Tribute to William “Buddy” Sentner

Remarks Delivered by Ronald J. Green
Former Special Agent, U.S. Secret Service
Friend and Colleague
St. James Cathedral, Orlando, Florida

June 24, 2006

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Buddy meant a lot to all of us. Of all the things he’d want us to remember him for, he’d like us to remember just how much of a fun guy he was to be around. If he were here to watch this, I know that every time I shed a tear, he would smile his big toothy grin, get a wild look in his eyes, and say something like, “c’mon Green, cry for me you big baby”…knowing he would have created our running joke for the day.

A day with Buddy was guaranteed to be a day with a few laughs in it. Even a day with drawn guns, yelling, chasing, handcuffs flying, tires screeching, or just lots of mundane and tedious paper work was a day that would be funny with Buddy around.

Even when he was in a great deal of physical pain, Buddy was fun. While in Phoenix, Buddy had a tough time with a kidney stone, and another agent in our office had a cancerous skin patch just below his eye that needed surgery. So out of his office that week, Buddy puts this big chart in the hallway. On this chart he allowed us all to track the progress of his kidney stone, and the movement of the other agent’s eye. These dark moments would become moments of long hard laughter, because of him.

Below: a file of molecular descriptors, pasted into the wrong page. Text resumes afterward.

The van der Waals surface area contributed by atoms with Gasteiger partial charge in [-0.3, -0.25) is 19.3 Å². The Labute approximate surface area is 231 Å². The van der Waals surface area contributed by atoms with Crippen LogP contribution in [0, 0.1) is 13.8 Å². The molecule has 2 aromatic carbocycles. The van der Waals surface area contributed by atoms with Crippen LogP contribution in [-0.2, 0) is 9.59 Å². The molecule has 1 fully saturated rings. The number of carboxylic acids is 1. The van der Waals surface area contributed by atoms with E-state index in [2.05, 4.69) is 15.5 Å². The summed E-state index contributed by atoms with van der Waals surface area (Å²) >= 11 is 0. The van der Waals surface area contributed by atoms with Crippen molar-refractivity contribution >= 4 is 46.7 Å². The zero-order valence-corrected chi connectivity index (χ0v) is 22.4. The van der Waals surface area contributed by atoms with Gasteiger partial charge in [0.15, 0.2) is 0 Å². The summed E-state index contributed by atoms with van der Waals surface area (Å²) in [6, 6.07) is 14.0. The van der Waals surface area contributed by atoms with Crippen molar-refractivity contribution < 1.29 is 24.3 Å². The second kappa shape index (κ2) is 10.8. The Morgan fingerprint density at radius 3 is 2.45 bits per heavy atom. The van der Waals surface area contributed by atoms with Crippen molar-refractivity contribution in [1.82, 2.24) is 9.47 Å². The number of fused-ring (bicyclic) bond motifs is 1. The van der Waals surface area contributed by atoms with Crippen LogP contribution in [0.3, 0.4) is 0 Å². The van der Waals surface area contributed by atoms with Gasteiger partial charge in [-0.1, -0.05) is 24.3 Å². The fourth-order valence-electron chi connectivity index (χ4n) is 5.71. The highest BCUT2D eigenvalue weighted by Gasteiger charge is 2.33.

We started out as agents in the office at the same time so we learned pretty much everything together like how to arrest, write search warrants, and do paperwork all the standard agent stuff. When my first daughter was born we learned a lot together as well. My wife was still in the hospital because of some complications and it was up to Buddy and me to take care of the baby. I remember having to change a diaper with him. It was the first he’d changed. It was my second, so I was the lead. You have to picture this…he’s holding my daughter up, the baby hasn’t been wiped yet, she is still going and crying her head off, I was fumbling trying to get the diaper deployed. Buddy turned around with a slightly fearful look and said “Green what do we do now?” It is a sight that still makes me laugh each time I remember it.

If there was anything I would wish for my friend, it is that he’d had a chance to be the father that he wanted to become. He would have made a truly awesome dad.

Maria had a chance to look at my statement before I read it for you today. She wanted me to add that she truly loved Buddy and after she saw just how much fun he had being around my kids, how much he loved to play with them and be that funny uncle that my kids loved to talk about long after his visit was over, she knew he was the man she wanted to have children with. Having children of their own was a dream they shared together.

We should remember Buddy as a husband, a son, as family, as a friend, a brother in arms, as a fallen hero. But, more importantly, we need to remember Buddy as a guy who made each day fun, and a day worth remembering.